Dunn created vibrant, energetic canvases that sing with drama, emotion, adventure and excitement. Even though many of his paintings were printed as black and white illustrations, he painted them in strikingly rich color, perhaps partly to please himself and partly to honor the extremely high standards of his mentor. His illustrations appeared in The Saturday Evening Post, Collier’s Weekly, Harper’s Magazine and Scribner’s as well as in numerous books. He emphasized the emotion and feeling of the image, taking Pyle’s advice to project oneself into the scene being painted, and he became a master of dramatic composition.
(Charley Parker at

Sunday, January 15, 2012


Where do we come from? What are we? Where are we going?

In April 1897 Paul Gauguin had already been back in Tahiti for two years. His health was poor and he rarely worked outside in the lush natural world or by the ocean. He spent much more time in his studio. That month he received the news from his wife Mette that his daughter Aline, at the age of only twenty, had died in Copenhagen in January from complications due to pneumonia. Gauguin was utterly distraught at this news and in the following months he gradually resolved to take his own life. Illness and distance from home were an unbearable weight. But before leaving the world he wished to paint his masterpiece, one last great work summing up the meaning of his journey in the world and among the lights of painting. So he ordered fresh paints and lots of brushes, some very large, from Paris. On Tahiti he had an enormous canvas made, almost four meters long and one and a half meters high. Having been admitted to the French Hospital with heart problems on the second day of December 1897, he immediately walked out again and set to work on an epoch-making painting, one of the most celebrated works in the whole of the history of art. By the end of December the painting was finished, and the day before old year's night he climbed up into the mountains with a jar of arsenic, bent on suicide. But he swallowed so much all at once that he immediately vomited the poison. Prey to convulsions and in terrible pain, he lay on the mountain for a whole day until he eventually managed to stagger back down to the village for help. What survives from this whole experience is the celebrated painting Where do we come from? What are we? Where are we going?. (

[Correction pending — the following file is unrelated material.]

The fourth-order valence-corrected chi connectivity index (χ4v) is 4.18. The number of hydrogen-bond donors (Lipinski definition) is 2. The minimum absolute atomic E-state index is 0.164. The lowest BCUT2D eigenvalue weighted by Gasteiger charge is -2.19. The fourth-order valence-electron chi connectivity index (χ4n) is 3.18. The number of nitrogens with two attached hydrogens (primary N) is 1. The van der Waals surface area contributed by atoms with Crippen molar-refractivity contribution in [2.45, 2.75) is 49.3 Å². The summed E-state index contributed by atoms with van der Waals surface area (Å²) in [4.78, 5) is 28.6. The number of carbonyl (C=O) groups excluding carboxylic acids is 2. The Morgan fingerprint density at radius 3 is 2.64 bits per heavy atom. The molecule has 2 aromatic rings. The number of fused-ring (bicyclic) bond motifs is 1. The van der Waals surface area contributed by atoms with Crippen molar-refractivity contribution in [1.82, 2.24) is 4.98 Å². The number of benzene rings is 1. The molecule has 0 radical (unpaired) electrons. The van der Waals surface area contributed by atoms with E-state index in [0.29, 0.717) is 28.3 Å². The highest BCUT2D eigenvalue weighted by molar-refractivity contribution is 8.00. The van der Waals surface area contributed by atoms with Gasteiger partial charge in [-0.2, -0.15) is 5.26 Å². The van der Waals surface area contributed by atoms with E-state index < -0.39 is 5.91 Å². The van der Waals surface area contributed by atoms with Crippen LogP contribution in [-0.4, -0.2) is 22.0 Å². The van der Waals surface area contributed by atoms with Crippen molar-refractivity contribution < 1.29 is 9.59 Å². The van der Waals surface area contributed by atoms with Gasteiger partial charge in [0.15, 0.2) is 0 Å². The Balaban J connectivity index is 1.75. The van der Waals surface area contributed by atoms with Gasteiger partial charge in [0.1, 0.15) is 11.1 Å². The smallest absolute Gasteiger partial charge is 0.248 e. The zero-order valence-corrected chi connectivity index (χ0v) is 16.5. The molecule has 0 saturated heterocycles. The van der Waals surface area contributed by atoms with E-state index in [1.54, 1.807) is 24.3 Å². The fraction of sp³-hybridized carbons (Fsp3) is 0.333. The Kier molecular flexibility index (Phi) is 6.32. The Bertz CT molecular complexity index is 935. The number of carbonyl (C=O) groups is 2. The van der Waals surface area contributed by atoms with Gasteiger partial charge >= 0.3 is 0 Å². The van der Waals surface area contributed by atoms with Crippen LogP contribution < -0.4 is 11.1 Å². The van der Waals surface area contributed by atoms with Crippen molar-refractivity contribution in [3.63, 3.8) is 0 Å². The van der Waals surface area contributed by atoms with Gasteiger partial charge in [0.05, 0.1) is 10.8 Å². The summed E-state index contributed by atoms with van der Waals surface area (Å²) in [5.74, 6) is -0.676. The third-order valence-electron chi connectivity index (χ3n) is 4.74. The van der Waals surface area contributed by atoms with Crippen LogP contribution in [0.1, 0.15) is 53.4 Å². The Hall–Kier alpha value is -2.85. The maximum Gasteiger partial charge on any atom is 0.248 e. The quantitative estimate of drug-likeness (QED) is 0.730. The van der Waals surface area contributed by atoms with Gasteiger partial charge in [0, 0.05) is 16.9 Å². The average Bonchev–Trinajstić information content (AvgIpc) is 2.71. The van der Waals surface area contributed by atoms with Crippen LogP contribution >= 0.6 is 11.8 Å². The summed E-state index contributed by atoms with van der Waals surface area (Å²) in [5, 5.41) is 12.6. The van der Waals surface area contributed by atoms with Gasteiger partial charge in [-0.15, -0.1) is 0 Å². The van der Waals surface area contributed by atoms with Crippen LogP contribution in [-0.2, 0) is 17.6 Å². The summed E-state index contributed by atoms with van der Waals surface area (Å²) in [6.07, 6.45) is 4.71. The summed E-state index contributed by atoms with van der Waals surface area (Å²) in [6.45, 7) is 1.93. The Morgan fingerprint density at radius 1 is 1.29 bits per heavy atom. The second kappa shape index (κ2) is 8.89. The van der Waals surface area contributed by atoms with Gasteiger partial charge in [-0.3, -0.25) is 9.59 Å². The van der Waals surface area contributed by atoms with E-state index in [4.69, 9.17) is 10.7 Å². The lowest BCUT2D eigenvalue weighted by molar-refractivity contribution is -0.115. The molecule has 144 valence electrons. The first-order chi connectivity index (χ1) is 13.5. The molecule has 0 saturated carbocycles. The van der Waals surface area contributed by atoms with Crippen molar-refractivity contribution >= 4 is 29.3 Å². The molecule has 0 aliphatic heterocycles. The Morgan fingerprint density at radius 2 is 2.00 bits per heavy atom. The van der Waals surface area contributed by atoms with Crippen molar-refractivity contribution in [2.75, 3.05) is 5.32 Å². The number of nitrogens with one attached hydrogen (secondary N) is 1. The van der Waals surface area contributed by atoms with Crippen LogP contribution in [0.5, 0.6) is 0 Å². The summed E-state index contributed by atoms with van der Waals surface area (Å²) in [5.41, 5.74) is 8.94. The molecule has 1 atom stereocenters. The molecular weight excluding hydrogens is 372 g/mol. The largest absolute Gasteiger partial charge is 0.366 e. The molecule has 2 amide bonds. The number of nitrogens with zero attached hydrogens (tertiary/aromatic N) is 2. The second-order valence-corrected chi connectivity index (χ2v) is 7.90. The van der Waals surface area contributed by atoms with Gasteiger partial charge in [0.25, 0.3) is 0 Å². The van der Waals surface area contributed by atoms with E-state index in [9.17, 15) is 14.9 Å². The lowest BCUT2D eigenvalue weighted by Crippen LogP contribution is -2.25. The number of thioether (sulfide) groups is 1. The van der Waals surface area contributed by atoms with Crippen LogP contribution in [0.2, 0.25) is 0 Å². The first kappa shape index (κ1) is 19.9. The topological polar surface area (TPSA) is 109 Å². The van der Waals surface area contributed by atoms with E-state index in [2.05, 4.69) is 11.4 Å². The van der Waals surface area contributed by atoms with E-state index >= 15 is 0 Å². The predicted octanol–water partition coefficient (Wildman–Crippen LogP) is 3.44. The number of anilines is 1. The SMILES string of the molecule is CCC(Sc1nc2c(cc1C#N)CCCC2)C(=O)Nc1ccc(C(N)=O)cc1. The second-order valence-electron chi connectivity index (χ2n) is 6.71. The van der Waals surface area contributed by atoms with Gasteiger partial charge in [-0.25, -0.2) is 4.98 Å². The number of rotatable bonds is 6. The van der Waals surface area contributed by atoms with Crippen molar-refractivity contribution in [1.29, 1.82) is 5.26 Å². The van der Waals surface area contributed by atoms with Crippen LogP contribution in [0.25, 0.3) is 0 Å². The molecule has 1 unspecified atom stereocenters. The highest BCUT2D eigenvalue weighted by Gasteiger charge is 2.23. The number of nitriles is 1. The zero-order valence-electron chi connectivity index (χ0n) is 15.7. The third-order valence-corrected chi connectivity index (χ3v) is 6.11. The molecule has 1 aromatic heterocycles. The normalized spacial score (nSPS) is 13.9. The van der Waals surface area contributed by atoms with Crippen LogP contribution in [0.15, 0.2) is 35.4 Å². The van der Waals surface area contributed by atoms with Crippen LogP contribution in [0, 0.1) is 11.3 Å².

Gauguin inscribed the original French title in the upper left corner: D'où Venons Nous / Que Sommes Nous / Où Allons Nous. The inscription the artist wrote on his canvas has no question mark, no dash, and all words are capitalized. In the upper right corner he signed and dated the painting: P. Gauguin / 1897. The painting was created in Tahiti, and is in the Museum of Fine Arts in Boston, Massachusetts, USA. Gauguin—after vowing that he would commit suicide following this painting's completion, something he had previously attempted—indicated that the painting should be read from right to left, with the three major figure groups illustrating the questions posed in the title. The three women with a child represent the beginning of life; the middle group symbolizes the daily existence of young adulthood; and in the final group, according to the artist, "an old woman approaching death appears reconciled and resigned to her thoughts"; at her feet, "a strange white bird...represents the futility of words." The blue idol in the background apparently represents what Gauguin described as "the Beyond." Of its entirety he said, "I believe that this canvas not only surpasses all my preceding ones, but that I shall never do anything better—or even like it." The painting is an accentuation of Gauguin's trailblazing post-impressionistic style; his art stressed the vivid use of colors and thick brushstrokes, tenets of the impressionists, while it aimed to convey an emotional or expressionistic strength. It emerged in conjunction with other avant-garde movements of the twentieth century, including cubism and fauvism.